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Before discussing Liu Hui's treatment of the *yangma*, it will be
useful to look at a simpler example of Liu Hui's treatment of the volumes of
rectilinear solids. The example I have chosen here is his derivation of the
volume of a *fangting* : this derivation is mathematically simple and
presents no philological problems.(Liu Hui's proof is translated in full in
Wagner [1975, 15-19].)

Liu Hui's general method in treating a rectilinear solid is to cut it up into parts whose volumes are known. From the formulas for these volumes he then derives the formula for the volume of the solid under discussion. Here he runs into two areas of difficulty: (1) expressing how the solid is to be cut up, and (2) manipulating the formulas for the parts to arrive at the formula for the whole.

Liu Hui is less successful in solving the second difficulty. His technical terminology is apparently not well-developed enough for him to refer to the general case; therefore, he derives the formula by reference to a case of specific dimensions, but in such a way that the proof can easily be generalised to the case of arbitrary dimensions. He gives only the broad outlines of the manipulations, leaving the details to the reader.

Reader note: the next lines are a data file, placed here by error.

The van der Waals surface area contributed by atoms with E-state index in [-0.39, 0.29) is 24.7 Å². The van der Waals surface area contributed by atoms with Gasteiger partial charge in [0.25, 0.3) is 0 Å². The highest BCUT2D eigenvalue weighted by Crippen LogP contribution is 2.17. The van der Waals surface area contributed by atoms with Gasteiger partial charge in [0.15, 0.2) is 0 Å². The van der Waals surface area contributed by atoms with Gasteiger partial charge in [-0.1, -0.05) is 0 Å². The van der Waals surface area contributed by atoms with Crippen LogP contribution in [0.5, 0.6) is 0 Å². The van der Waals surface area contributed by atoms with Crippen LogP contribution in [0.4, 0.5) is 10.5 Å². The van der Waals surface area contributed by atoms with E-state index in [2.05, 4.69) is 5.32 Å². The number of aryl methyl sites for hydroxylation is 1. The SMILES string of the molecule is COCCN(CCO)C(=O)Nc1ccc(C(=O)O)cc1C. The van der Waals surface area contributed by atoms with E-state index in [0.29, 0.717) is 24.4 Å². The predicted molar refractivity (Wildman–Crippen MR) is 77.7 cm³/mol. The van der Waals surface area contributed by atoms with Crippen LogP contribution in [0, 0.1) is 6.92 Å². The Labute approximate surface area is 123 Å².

The *Jiuzhang suanshu* [1963, 164] gives the calculation of the volume of
a *fangting* as

where_{ }

In his derivation of this formula, Liu Hui refers throughout to the specific
case with a = 1 *chi*, b = 3 *chi*, and h = 1 *chi*. He
describes how this solid can be built up with the standard blocks. See Figure
1. The blocks are:

1 cube, ABDCQRML;He then writes:

4qiandu, CDRQTU, BDRMNS, ABMLIJ, and ACQLKP;

4yangma, CQTGP, DRUHS, BMNFJ, and ALIEK.

The product of [the sides of] the upper and lower squares is [That is to say,ab=] 3 [square]chi, and multiplying by the height gives [abh=] 3 [cubic]chi. This means there is obtained [the volume of] one central cube and one each of theqianduat the four sides.

[Jiuzhang, 164]

and though the text refers to specific dimensions, this statement is also true in the case of arbitrary dimensions. The statement can be verified geometrically: the five pieces can be fitted together to form a box with dimensionsabh= ABDCQRML + CDRQTU + BDRMNS + ABMLIJ + ACQLKP,

andb^{2}h= ABDCQRML + 2(CDRQTU + BDRMNS + ABMLIJ + ACQLKP) + 3(CQTGP + DRUHS + BMNFJ + ALIEK),

Again these statements are given in terms of specific dimensions, but both are valid in the case of arbitrary dimensions. Both can be verified geometrically. Liu Hui concludes thata^{2}h= ABDCQRML.

Thus, implicitly using the distributive law,abh+b^{2}h+a^{2}h= 3 ABDCQRML

+ 3 (CDRQTU + BDRMNS + ABMLIJ + ACQLKP)

+ 3 (CQTGP + DRUHS + BMNFJ + ALIEK).

which was to be proved.

Liu Hui goes on to derive another, equivalent, formula:

Another method: multiply by itself the difference of [the sides of] the squares, multiply by the height, and divide by 3. this gives [the volume of] the four[yangma. then multiply together [the sides of] the upper and lower squares and multiply by the height. This gives [the volume of] the central cube and theqianduat the four sides. Add [these two results] to obtain the volume of thefangting.

which may be verified either algebraically from the first formula or by Liu Hui's geometric method._{ }

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